- Project Zeta: 4.5 hours
- Project Farrrgh Phase 2Ai: 6 hours
- Project TTime: 7.5 hours
- Project ICWUD: 12 hours
This might work if Bob could do this sequentially. So, on Monday, he would work on Project Zeta for 4.5 hours, then spend 1.5 hours on Project Farrrgh. On Tuesday, he would spend 4.5 hours on Project Farrrgh, and 1.5 on Project TTime. On Wednesday he would spend 6 hours on Project TTime, leaving Thursday and Friday for Project ICWUD. But, if we look at Bob’s calendar for just Monday, it actually looks like this:
|8-9: Zeta Call
9-11: TTime Update
11-12: ICWUD Code Review
1-3: ICWUD Analysis Session
3:30-5: Farrrgh Code Review
Anyone who has had a meeting schedule like this can attest that during the in between times – as you are getting ready to leave, and right after you’ve arrived – you are in a transition state. We call this “context switching” – and it costs you. Gerry Weinberg posits that this cost could be as high as 40%. But, let’s imagine that it is 15 minutes on either end to context switch into and out of the projects. So, the schedule really looks like:
- 8-8:15 Context Switch
- 8:15-8:45 Zeta Call
- 8:45-9:00 Context Switch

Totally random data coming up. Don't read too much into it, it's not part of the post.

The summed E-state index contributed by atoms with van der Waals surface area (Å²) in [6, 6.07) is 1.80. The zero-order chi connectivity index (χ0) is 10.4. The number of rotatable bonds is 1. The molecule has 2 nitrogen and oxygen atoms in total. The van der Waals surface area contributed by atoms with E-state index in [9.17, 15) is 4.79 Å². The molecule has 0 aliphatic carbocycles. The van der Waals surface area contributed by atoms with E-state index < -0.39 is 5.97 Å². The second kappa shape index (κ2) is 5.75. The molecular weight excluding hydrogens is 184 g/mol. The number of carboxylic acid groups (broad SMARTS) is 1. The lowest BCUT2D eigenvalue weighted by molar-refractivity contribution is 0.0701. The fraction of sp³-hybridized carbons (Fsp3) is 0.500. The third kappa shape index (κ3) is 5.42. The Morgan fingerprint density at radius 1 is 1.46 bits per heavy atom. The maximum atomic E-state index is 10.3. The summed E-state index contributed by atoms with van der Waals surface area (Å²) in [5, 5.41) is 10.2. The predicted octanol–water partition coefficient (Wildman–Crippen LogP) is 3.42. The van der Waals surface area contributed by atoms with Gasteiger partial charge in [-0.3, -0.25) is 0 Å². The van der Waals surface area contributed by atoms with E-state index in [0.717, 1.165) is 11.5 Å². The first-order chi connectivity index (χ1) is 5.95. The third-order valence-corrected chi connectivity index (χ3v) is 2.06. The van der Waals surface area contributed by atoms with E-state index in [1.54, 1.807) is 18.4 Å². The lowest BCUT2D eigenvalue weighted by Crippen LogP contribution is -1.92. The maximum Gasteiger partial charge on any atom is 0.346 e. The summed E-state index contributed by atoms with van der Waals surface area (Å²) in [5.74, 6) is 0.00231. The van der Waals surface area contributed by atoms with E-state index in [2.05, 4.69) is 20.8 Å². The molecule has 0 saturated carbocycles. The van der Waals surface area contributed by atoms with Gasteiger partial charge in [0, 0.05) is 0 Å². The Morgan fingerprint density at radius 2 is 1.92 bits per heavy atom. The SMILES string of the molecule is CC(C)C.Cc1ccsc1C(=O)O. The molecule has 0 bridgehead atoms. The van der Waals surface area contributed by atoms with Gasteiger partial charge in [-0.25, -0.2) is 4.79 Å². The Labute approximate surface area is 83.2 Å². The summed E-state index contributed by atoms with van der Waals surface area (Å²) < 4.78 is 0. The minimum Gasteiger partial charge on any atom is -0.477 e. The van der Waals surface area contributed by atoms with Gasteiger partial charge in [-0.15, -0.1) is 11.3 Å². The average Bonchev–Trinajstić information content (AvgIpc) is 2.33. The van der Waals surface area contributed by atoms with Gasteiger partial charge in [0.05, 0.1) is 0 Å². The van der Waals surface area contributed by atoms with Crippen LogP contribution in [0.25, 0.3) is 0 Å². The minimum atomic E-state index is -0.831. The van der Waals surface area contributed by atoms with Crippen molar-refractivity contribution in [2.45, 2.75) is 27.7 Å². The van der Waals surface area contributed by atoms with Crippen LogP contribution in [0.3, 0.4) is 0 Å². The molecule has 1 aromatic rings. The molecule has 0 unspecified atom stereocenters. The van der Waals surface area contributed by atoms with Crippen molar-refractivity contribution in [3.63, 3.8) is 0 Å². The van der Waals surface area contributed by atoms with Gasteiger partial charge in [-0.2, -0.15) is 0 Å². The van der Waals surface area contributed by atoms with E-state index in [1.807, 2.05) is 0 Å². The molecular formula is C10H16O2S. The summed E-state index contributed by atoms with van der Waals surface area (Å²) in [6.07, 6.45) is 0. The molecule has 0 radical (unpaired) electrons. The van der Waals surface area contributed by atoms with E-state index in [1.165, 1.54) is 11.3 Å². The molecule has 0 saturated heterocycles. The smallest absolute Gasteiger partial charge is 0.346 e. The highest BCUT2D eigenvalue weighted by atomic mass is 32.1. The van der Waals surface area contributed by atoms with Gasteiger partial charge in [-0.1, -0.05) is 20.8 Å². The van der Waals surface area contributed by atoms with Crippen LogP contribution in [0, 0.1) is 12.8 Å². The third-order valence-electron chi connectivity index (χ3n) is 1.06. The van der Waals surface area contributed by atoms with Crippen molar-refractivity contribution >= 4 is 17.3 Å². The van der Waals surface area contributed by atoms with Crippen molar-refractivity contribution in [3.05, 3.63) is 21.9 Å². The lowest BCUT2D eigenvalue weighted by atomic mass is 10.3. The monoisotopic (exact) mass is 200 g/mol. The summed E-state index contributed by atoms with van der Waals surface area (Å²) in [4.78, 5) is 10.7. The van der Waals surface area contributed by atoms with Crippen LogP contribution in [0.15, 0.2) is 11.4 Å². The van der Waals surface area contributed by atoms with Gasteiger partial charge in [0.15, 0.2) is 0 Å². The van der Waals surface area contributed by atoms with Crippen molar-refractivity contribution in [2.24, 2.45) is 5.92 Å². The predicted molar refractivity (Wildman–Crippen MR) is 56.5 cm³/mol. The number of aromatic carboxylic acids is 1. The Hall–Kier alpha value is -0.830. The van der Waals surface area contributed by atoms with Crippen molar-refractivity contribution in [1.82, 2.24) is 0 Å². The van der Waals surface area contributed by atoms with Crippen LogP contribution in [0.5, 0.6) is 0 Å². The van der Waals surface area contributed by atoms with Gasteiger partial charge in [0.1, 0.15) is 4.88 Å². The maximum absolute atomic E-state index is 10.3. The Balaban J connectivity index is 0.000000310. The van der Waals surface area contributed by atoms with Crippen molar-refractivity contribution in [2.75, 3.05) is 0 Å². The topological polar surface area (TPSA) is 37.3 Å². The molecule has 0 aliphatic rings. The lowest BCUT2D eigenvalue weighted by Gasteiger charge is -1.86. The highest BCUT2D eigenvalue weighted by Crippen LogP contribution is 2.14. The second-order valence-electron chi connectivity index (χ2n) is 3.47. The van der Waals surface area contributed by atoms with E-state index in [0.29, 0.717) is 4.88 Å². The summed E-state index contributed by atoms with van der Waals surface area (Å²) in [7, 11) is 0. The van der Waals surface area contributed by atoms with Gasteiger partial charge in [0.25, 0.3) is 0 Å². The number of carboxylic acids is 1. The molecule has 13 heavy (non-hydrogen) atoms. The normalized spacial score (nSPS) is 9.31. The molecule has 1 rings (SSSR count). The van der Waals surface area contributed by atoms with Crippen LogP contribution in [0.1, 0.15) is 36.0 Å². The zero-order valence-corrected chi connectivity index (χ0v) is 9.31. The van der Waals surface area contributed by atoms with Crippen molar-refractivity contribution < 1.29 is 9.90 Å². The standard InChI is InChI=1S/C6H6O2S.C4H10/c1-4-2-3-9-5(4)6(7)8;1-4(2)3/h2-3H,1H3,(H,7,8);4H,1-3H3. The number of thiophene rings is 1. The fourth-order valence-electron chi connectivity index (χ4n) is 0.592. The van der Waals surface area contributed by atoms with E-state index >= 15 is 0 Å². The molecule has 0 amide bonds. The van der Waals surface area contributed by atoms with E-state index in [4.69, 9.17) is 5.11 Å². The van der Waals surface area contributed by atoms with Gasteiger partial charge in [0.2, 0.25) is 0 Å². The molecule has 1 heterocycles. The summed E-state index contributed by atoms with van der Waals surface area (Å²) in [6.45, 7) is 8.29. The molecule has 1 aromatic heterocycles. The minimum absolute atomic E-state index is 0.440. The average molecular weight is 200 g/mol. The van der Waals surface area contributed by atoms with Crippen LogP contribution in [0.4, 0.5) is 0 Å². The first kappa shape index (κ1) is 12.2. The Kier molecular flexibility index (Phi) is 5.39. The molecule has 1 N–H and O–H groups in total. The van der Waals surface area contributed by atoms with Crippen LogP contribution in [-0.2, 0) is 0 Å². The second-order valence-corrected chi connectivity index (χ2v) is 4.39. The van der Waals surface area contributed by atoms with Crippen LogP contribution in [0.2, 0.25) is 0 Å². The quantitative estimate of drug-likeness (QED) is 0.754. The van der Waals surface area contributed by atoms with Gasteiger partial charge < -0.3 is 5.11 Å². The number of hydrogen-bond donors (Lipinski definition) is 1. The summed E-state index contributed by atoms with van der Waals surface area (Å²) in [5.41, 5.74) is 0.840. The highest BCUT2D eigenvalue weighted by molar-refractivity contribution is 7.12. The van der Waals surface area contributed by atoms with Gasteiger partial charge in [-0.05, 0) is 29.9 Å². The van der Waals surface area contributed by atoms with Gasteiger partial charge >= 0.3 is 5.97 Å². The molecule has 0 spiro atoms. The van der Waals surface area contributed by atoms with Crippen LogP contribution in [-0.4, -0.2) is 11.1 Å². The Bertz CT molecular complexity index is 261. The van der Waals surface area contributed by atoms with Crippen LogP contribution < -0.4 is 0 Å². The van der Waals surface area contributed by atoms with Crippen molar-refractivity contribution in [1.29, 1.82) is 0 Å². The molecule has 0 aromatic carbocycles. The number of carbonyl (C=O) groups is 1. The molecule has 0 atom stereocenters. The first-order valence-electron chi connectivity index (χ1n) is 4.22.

- 9:00-9:15 Context Switch
- 9:15-10:45 TTime Update
- 10:45-11:00 Context Switch
- 11:00-11:15 Context Switch
- 11:15-11:45 ICWUD Code Review
- 11:45-12:00 Context Switch
- 1:00-1:15 Context Switch
- 1:15-2:45 ICWUD Analysis Session
- 2:45-3:00 Context Switch
- 3:30-3:45 Context Switch
- 3:45-5:00 Farrrgh Code Review
So, in his day, Bob spent over 2 hours context switching. This can be much worse when you deal with conference calls, videoconferences, powerpoints, rooms that aren’t set up, etc.
Now, let’s equate that to dollars. Assume that Bob’s schedule is similar throughout the week, causing 10 hours of context switching a week. And across all 4 projects, we have a similar ratio, meaning that everyone is assigned to multiple projects. So if we had 30 team members total, each losing 10 hours a week to context switching, then it gets expensive very quickly.
How expensive? Let’s assume an average salary of $60,000. We then add 25% for operating costs – benefits, taxes, etc., giving us a total of $75,000. Dividing that by the approximate number of working hours in a year – 2000 – gives us a cost of $37.50 per hour. 30 team members * 10 hours context switching * $37.50 per hour = $11,250 per week we lose to context switching, or close to $600,000 per year.
Unfortunately, for a vast majority of companies, the hidden costs of delays, waste, inventory and other problems stay hidden behind a veil of utilization measurements, individual reward structures, and a culture that lacks a continuous improvement mindset.
So next time you feel yourself being drug into a traffic jam, take a look at how long it really takes you to get settled, and think about how much value add work you are really getting in. You might just find that the cost of “Shared Resources” is what is creating the vicious cycle that makes you think it is your saving grace.